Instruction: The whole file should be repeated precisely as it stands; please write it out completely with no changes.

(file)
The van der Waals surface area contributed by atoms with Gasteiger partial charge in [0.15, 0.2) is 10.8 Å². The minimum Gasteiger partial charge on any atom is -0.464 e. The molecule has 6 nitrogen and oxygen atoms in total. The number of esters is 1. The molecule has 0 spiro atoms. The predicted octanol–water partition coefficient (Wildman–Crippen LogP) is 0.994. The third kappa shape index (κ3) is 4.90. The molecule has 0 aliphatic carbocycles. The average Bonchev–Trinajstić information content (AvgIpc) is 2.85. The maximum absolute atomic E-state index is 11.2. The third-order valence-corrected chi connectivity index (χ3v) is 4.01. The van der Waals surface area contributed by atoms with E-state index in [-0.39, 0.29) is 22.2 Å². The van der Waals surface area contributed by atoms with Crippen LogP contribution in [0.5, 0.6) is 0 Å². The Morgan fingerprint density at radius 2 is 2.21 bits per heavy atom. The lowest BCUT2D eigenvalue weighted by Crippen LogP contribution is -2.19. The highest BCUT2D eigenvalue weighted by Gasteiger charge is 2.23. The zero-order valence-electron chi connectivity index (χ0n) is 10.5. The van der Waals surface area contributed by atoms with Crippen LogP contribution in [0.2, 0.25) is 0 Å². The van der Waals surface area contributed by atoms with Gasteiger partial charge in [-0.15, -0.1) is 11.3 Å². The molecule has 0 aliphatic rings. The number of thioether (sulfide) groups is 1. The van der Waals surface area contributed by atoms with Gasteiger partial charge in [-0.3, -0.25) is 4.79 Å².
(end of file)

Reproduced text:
The van der Waals surface area contributed by atoms with Gasteiger partial charge in [0.15, 0.2) is 10.8 Å². The minimum Gasteiger partial charge on any atom is -0.464 e. The molecule has 6 nitrogen and oxygen atoms in total. The number of esters is 1. The molecule has 0 spiro atoms. The predicted octanol–water partition coefficient (Wildman–Crippen LogP) is 0.994. The third kappa shape index (κ3) is 4.90. The molecule has 0 aliphatic carbocycles. The average Bonchev–Trinajstić information content (AvgIpc) is 2.85. The maximum absolute atomic E-state index is 11.2. The third-order valence-corrected chi connectivity index (χ3v) is 4.01. The van der Waals surface area contributed by atoms with E-state index in [-0.39, 0.29) is 22.2 Å². The van der Waals surface area contributed by atoms with Crippen LogP contribution in [0.5, 0.6) is 0 Å². The Morgan fingerprint density at radius 2 is 2.21 bits per heavy atom. The lowest BCUT2D eigenvalue weighted by Crippen LogP contribution is -2.19. The highest BCUT2D eigenvalue weighted by Gasteiger charge is 2.23. The zero-order valence-electron chi connectivity index (χ0n) is 10.5. The van der Waals surface area contributed by atoms with Crippen LogP contribution in [0.2, 0.25) is 0 Å². The van der Waals surface area contributed by atoms with Gasteiger partial charge in [-0.15, -0.1) is 11.3 Å². The molecule has 0 aliphatic rings. The number of thioether (sulfide) groups is 1. The van der Waals surface area contributed by atoms with Gasteiger partial charge in [-0.3, -0.25) is 4.79 Å².